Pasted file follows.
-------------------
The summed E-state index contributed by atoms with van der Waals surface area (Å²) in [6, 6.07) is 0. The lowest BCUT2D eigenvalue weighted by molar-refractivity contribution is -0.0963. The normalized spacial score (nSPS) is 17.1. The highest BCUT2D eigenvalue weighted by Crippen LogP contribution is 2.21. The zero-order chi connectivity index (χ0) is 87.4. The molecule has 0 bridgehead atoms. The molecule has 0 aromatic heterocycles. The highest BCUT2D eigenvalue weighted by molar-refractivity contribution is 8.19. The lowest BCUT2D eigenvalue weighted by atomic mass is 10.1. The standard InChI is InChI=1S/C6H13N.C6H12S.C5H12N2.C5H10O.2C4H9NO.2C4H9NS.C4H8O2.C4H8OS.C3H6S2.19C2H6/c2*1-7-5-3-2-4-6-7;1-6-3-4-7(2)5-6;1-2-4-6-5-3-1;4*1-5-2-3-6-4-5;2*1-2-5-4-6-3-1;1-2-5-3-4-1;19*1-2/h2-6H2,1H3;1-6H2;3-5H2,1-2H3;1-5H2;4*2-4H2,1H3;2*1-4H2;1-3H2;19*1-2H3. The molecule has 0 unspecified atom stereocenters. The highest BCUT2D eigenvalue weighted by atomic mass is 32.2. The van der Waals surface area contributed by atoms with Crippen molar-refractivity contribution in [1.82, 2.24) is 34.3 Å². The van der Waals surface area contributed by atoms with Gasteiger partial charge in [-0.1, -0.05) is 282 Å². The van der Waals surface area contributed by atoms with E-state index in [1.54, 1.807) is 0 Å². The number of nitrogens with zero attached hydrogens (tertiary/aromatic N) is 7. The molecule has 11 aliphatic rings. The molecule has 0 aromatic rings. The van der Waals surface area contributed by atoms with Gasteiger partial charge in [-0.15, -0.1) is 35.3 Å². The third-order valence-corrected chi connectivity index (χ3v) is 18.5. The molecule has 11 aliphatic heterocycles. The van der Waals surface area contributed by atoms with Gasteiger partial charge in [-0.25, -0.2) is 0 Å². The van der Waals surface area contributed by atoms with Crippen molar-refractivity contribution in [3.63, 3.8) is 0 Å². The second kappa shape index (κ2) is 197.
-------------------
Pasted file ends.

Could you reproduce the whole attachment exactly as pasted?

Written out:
The summed E-state index contributed by atoms with van der Waals surface area (Å²) in [6, 6.07) is 0. The lowest BCUT2D eigenvalue weighted by molar-refractivity contribution is -0.0963. The normalized spacial score (nSPS) is 17.1. The highest BCUT2D eigenvalue weighted by Crippen LogP contribution is 2.21. The zero-order chi connectivity index (χ0) is 87.4. The molecule has 0 bridgehead atoms. The molecule has 0 aromatic heterocycles. The highest BCUT2D eigenvalue weighted by molar-refractivity contribution is 8.19. The lowest BCUT2D eigenvalue weighted by atomic mass is 10.1. The standard InChI is InChI=1S/C6H13N.C6H12S.C5H12N2.C5H10O.2C4H9NO.2C4H9NS.C4H8O2.C4H8OS.C3H6S2.19C2H6/c2*1-7-5-3-2-4-6-7;1-6-3-4-7(2)5-6;1-2-4-6-5-3-1;4*1-5-2-3-6-4-5;2*1-2-5-4-6-3-1;1-2-5-3-4-1;19*1-2/h2-6H2,1H3;1-6H2;3-5H2,1-2H3;1-5H2;4*2-4H2,1H3;2*1-4H2;1-3H2;19*1-2H3. The molecule has 0 unspecified atom stereocenters. The highest BCUT2D eigenvalue weighted by atomic mass is 32.2. The van der Waals surface area contributed by atoms with Crippen molar-refractivity contribution in [1.82, 2.24) is 34.3 Å². The van der Waals surface area contributed by atoms with Gasteiger partial charge in [-0.1, -0.05) is 282 Å². The van der Waals surface area contributed by atoms with E-state index in [1.54, 1.807) is 0 Å². The number of nitrogens with zero attached hydrogens (tertiary/aromatic N) is 7. The molecule has 11 aliphatic rings. The molecule has 0 aromatic rings. The van der Waals surface area contributed by atoms with Gasteiger partial charge in [-0.15, -0.1) is 35.3 Å². The third-order valence-corrected chi connectivity index (χ3v) is 18.5. The molecule has 11 aliphatic heterocycles. The van der Waals surface area contributed by atoms with Gasteiger partial charge in [-0.25, -0.2) is 0 Å². The van der Waals surface area contributed by atoms with Crippen molar-refractivity contribution in [3.63, 3.8) is 0 Å². The second kappa shape index (κ2) is 197.